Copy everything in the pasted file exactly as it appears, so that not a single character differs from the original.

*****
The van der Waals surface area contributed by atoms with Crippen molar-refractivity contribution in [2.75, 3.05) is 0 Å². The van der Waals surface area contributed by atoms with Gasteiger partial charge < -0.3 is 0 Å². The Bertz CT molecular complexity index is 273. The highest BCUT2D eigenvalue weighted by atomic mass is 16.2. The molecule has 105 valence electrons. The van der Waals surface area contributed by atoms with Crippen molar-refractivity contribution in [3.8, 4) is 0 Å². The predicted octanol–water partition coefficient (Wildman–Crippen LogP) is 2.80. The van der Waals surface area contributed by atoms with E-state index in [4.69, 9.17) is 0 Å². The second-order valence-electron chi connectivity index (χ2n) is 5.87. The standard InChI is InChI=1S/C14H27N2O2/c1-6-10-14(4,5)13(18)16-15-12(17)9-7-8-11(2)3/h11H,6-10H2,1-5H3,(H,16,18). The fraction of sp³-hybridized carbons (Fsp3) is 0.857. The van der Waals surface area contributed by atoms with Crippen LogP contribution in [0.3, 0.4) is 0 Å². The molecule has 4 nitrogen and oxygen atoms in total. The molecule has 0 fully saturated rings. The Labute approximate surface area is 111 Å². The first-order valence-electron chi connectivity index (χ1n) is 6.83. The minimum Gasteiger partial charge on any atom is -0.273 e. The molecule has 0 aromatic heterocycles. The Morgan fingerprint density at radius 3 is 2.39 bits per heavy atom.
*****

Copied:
The van der Waals surface area contributed by atoms with Crippen molar-refractivity contribution in [2.75, 3.05) is 0 Å². The van der Waals surface area contributed by atoms with Gasteiger partial charge < -0.3 is 0 Å². The Bertz CT molecular complexity index is 273. The highest BCUT2D eigenvalue weighted by atomic mass is 16.2. The molecule has 105 valence electrons. The van der Waals surface area contributed by atoms with Crippen molar-refractivity contribution in [3.8, 4) is 0 Å². The predicted octanol–water partition coefficient (Wildman–Crippen LogP) is 2.80. The van der Waals surface area contributed by atoms with E-state index in [4.69, 9.17) is 0 Å². The second-order valence-electron chi connectivity index (χ2n) is 5.87. The standard InChI is InChI=1S/C14H27N2O2/c1-6-10-14(4,5)13(18)16-15-12(17)9-7-8-11(2)3/h11H,6-10H2,1-5H3,(H,16,18). The fraction of sp³-hybridized carbons (Fsp3) is 0.857. The van der Waals surface area contributed by atoms with Crippen LogP contribution in [0.3, 0.4) is 0 Å². The molecule has 4 nitrogen and oxygen atoms in total. The molecule has 0 fully saturated rings. The Labute approximate surface area is 111 Å². The first-order valence-electron chi connectivity index (χ1n) is 6.83. The minimum Gasteiger partial charge on any atom is -0.273 e. The molecule has 0 aromatic heterocycles. The Morgan fingerprint density at radius 3 is 2.39 bits per heavy atom.